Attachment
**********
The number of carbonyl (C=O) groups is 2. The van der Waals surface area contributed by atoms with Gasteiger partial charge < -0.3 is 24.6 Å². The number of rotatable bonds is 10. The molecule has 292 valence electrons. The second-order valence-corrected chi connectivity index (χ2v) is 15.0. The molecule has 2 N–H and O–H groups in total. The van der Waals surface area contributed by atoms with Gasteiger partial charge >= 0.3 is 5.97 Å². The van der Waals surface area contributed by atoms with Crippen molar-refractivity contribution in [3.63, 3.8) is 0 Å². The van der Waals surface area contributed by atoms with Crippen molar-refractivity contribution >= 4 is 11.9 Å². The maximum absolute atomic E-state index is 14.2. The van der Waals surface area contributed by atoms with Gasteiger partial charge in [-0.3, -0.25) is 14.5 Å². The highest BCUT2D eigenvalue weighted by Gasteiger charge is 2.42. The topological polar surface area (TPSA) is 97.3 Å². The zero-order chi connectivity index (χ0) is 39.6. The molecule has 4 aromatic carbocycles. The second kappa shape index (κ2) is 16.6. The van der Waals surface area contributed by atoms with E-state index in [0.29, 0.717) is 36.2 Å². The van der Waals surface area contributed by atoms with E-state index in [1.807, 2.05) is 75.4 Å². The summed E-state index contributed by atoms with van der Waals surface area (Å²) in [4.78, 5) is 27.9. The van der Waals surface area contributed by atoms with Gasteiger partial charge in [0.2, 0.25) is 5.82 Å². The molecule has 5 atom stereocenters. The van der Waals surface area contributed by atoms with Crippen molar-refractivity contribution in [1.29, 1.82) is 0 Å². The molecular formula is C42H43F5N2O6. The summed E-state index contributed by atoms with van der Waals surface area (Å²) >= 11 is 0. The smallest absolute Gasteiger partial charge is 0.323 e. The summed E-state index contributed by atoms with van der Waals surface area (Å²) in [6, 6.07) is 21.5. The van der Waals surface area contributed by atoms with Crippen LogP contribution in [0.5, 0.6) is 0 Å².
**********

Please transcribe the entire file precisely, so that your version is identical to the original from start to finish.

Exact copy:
The number of carbonyl (C=O) groups is 2. The van der Waals surface area contributed by atoms with Gasteiger partial charge < -0.3 is 24.6 Å². The number of rotatable bonds is 10. The molecule has 292 valence electrons. The second-order valence-corrected chi connectivity index (χ2v) is 15.0. The molecule has 2 N–H and O–H groups in total. The van der Waals surface area contributed by atoms with Gasteiger partial charge >= 0.3 is 5.97 Å². The van der Waals surface area contributed by atoms with Crippen molar-refractivity contribution in [3.63, 3.8) is 0 Å². The van der Waals surface area contributed by atoms with Crippen molar-refractivity contribution >= 4 is 11.9 Å². The maximum absolute atomic E-state index is 14.2. The van der Waals surface area contributed by atoms with Gasteiger partial charge in [-0.3, -0.25) is 14.5 Å². The highest BCUT2D eigenvalue weighted by Gasteiger charge is 2.42. The topological polar surface area (TPSA) is 97.3 Å². The zero-order chi connectivity index (χ0) is 39.6. The molecule has 4 aromatic carbocycles. The second kappa shape index (κ2) is 16.6. The van der Waals surface area contributed by atoms with E-state index in [0.29, 0.717) is 36.2 Å². The van der Waals surface area contributed by atoms with E-state index in [1.807, 2.05) is 75.4 Å². The summed E-state index contributed by atoms with van der Waals surface area (Å²) in [4.78, 5) is 27.9. The van der Waals surface area contributed by atoms with Gasteiger partial charge in [0.2, 0.25) is 5.82 Å². The molecule has 5 atom stereocenters. The van der Waals surface area contributed by atoms with Crippen molar-refractivity contribution in [1.29, 1.82) is 0 Å². The molecular formula is C42H43F5N2O6. The summed E-state index contributed by atoms with van der Waals surface area (Å²) >= 11 is 0. The smallest absolute Gasteiger partial charge is 0.323 e. The summed E-state index contributed by atoms with van der Waals surface area (Å²) in [6, 6.07) is 21.5. The van der Waals surface area contributed by atoms with Crippen LogP contribution in [0.5, 0.6) is 0 Å².